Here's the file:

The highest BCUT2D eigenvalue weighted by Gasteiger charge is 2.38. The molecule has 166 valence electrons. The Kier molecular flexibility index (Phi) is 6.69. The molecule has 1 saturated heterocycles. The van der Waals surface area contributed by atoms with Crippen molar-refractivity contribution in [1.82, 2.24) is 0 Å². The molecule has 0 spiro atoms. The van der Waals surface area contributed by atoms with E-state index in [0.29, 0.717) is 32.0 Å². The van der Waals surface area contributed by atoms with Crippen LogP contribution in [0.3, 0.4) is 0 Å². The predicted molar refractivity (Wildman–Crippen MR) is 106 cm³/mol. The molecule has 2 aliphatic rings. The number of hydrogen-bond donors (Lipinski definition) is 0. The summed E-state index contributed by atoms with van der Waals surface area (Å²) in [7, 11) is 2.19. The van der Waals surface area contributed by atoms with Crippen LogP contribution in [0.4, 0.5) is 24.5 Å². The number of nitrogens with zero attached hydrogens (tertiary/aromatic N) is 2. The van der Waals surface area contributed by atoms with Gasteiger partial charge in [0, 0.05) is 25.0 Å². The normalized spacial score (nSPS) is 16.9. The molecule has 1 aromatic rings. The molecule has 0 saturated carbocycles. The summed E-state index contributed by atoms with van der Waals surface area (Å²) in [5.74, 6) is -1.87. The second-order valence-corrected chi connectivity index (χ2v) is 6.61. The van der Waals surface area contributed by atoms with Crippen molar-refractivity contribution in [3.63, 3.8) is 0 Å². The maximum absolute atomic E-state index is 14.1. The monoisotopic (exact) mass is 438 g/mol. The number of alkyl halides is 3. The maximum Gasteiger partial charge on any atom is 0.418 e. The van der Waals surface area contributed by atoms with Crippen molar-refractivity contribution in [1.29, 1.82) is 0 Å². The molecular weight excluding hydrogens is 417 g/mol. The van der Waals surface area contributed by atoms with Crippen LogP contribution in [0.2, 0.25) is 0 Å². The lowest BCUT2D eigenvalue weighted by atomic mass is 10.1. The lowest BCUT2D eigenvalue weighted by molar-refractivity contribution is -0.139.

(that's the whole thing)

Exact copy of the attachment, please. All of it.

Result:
The highest BCUT2D eigenvalue weighted by Gasteiger charge is 2.38. The molecule has 166 valence electrons. The Kier molecular flexibility index (Phi) is 6.69. The molecule has 1 saturated heterocycles. The van der Waals surface area contributed by atoms with Crippen molar-refractivity contribution in [1.82, 2.24) is 0 Å². The molecule has 0 spiro atoms. The van der Waals surface area contributed by atoms with E-state index in [0.29, 0.717) is 32.0 Å². The van der Waals surface area contributed by atoms with Crippen LogP contribution in [0.3, 0.4) is 0 Å². The predicted molar refractivity (Wildman–Crippen MR) is 106 cm³/mol. The molecule has 2 aliphatic rings. The number of hydrogen-bond donors (Lipinski definition) is 0. The summed E-state index contributed by atoms with van der Waals surface area (Å²) in [7, 11) is 2.19. The van der Waals surface area contributed by atoms with Crippen LogP contribution in [0.4, 0.5) is 24.5 Å². The number of nitrogens with zero attached hydrogens (tertiary/aromatic N) is 2. The van der Waals surface area contributed by atoms with Gasteiger partial charge in [0, 0.05) is 25.0 Å². The normalized spacial score (nSPS) is 16.9. The molecule has 1 aromatic rings. The molecule has 0 saturated carbocycles. The summed E-state index contributed by atoms with van der Waals surface area (Å²) in [5.74, 6) is -1.87. The second-order valence-corrected chi connectivity index (χ2v) is 6.61. The van der Waals surface area contributed by atoms with Crippen molar-refractivity contribution in [3.63, 3.8) is 0 Å². The maximum absolute atomic E-state index is 14.1. The monoisotopic (exact) mass is 438 g/mol. The number of alkyl halides is 3. The maximum Gasteiger partial charge on any atom is 0.418 e. The van der Waals surface area contributed by atoms with Crippen molar-refractivity contribution in [1.29, 1.82) is 0 Å². The molecular weight excluding hydrogens is 417 g/mol. The van der Waals surface area contributed by atoms with Crippen LogP contribution in [0.2, 0.25) is 0 Å². The lowest BCUT2D eigenvalue weighted by atomic mass is 10.1. The lowest BCUT2D eigenvalue weighted by molar-refractivity contribution is -0.139.